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College district wants KOCE back

Coast Community College District takes legal action to regain ownership of public TV station's license.

May 22, 2007|By Michael Miller

The Coast Community College District, which has been bogged down in a legal dispute since selling KOCE-TV to its own foundation in 2004, has asked a state court to uphold a prior decision that would return the public station to the district.

In a status report that was expected to be filed with Orange County Superior Court on Monday, attorney Milford Dahl wrote that the college district was "weary" of the time and money spent on the KOCE case and sought to regain ownership of the station's license. An appellate judge ruled last May that the sale to the foundation was invalid, and the state Supreme Court declined to hear an appeal in August.

Now, the district is seeking to end the matter by following the appellate court's order and voiding the sale. Attorneys for the district, the foundation and the Daystar Television Network — which claimed rightful ownership of KOCE after it made a higher cash bid than the foundation — are scheduled to meet in Orange County Superior Court on Friday.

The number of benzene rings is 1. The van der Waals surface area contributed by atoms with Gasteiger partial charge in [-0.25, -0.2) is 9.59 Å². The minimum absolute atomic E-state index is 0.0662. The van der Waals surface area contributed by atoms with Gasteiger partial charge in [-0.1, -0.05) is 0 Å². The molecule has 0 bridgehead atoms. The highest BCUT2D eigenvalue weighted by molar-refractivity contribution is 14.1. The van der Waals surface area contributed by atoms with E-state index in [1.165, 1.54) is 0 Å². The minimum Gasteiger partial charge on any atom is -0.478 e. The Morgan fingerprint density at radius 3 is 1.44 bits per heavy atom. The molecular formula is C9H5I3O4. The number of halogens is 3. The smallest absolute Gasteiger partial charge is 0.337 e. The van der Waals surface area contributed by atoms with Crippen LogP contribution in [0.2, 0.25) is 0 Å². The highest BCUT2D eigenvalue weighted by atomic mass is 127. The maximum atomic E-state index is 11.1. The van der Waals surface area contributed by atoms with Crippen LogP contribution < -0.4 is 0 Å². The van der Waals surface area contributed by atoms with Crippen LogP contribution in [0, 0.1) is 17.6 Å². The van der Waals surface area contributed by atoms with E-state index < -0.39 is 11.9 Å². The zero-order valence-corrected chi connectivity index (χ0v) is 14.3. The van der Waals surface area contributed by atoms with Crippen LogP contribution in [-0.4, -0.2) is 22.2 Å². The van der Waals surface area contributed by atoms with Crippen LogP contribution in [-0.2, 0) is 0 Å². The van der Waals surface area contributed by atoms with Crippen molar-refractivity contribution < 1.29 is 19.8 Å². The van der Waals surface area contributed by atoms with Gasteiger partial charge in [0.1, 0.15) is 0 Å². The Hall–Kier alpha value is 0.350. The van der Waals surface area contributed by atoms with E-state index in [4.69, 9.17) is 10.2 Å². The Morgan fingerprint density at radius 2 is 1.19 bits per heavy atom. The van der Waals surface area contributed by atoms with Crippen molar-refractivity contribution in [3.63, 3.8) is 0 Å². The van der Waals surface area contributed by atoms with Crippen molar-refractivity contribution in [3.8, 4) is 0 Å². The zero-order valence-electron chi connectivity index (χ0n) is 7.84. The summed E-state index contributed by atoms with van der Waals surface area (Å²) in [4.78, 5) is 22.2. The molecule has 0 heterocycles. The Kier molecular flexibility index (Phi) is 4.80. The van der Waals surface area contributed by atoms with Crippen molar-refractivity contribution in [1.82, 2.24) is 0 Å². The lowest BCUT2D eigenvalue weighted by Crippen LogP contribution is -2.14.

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"There's no other appeal to be taken," said Walt Howald, a trustee for the college district. "The only thing we can do is to ask that in accordance with the appellate court, the license be returned."

The district put KOCE up for sale in 2003 to raise academic funds and ended up selling it to the foundation, which bid $8 million in cash and $24 million in credit. Shortly before the sale was finished, Daystar sued the district, saying its $25.1-million cash bid made it the rightful winner. Orange County Appellate Judge David Sills ordered the KOCE sale voided in May 2006, and the state Supreme Court upheld his ruling in August.

The parties have been in negotiations ever since to reach a settlement. Dahl said the foundation still wanted to retain ownership of the station, but foundation attorney Ardelle St. George could not be reached Monday afternoon for comment. Attorneys for Daystar did not return calls.

If the district retains ownership of KOCE, it may choose to keep it indefinitely or put it up for sale again. The district has largely spent the $8-million down payment from the foundation, but even still, Dahl said, reversing the sale would be preferable to continuing the struggle in court.

"As long as this is up in the air, all they're doing is incurring fees and having all this uncertainly on their backs," he said.


  • MICHAEL MILLER may be reached at (714) 966-4617 or at michael.miller@latimes.com.

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